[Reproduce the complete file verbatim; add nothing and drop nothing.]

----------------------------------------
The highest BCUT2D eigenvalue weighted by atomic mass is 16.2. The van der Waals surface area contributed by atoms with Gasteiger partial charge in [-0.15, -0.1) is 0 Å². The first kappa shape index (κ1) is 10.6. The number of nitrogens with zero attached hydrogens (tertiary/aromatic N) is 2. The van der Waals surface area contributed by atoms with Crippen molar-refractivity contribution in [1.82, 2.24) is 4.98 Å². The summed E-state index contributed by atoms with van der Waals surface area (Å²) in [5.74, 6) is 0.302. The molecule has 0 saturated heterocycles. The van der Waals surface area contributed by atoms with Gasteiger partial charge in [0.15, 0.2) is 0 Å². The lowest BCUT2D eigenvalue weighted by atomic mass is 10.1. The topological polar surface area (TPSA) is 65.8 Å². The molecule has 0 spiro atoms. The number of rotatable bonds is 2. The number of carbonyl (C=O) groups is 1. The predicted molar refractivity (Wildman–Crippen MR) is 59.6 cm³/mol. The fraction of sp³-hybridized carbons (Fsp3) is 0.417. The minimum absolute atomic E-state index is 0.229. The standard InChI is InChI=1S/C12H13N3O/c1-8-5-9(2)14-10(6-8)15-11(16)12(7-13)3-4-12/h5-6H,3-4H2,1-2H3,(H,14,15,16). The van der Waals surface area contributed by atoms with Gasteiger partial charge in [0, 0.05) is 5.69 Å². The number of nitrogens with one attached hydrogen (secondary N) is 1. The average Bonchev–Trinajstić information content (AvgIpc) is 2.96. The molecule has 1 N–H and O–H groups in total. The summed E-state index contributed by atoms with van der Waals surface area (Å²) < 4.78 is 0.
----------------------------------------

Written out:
The highest BCUT2D eigenvalue weighted by atomic mass is 16.2. The van der Waals surface area contributed by atoms with Gasteiger partial charge in [-0.15, -0.1) is 0 Å². The first kappa shape index (κ1) is 10.6. The number of nitrogens with zero attached hydrogens (tertiary/aromatic N) is 2. The van der Waals surface area contributed by atoms with Crippen molar-refractivity contribution in [1.82, 2.24) is 4.98 Å². The summed E-state index contributed by atoms with van der Waals surface area (Å²) in [5.74, 6) is 0.302. The molecule has 0 saturated heterocycles. The van der Waals surface area contributed by atoms with Gasteiger partial charge in [0.15, 0.2) is 0 Å². The lowest BCUT2D eigenvalue weighted by atomic mass is 10.1. The topological polar surface area (TPSA) is 65.8 Å². The molecule has 0 spiro atoms. The number of rotatable bonds is 2. The number of carbonyl (C=O) groups is 1. The predicted molar refractivity (Wildman–Crippen MR) is 59.6 cm³/mol. The fraction of sp³-hybridized carbons (Fsp3) is 0.417. The minimum absolute atomic E-state index is 0.229. The standard InChI is InChI=1S/C12H13N3O/c1-8-5-9(2)14-10(6-8)15-11(16)12(7-13)3-4-12/h5-6H,3-4H2,1-2H3,(H,14,15,16). The van der Waals surface area contributed by atoms with Gasteiger partial charge in [0, 0.05) is 5.69 Å². The number of nitrogens with one attached hydrogen (secondary N) is 1. The average Bonchev–Trinajstić information content (AvgIpc) is 2.96. The molecule has 1 N–H and O–H groups in total. The summed E-state index contributed by atoms with van der Waals surface area (Å²) < 4.78 is 0.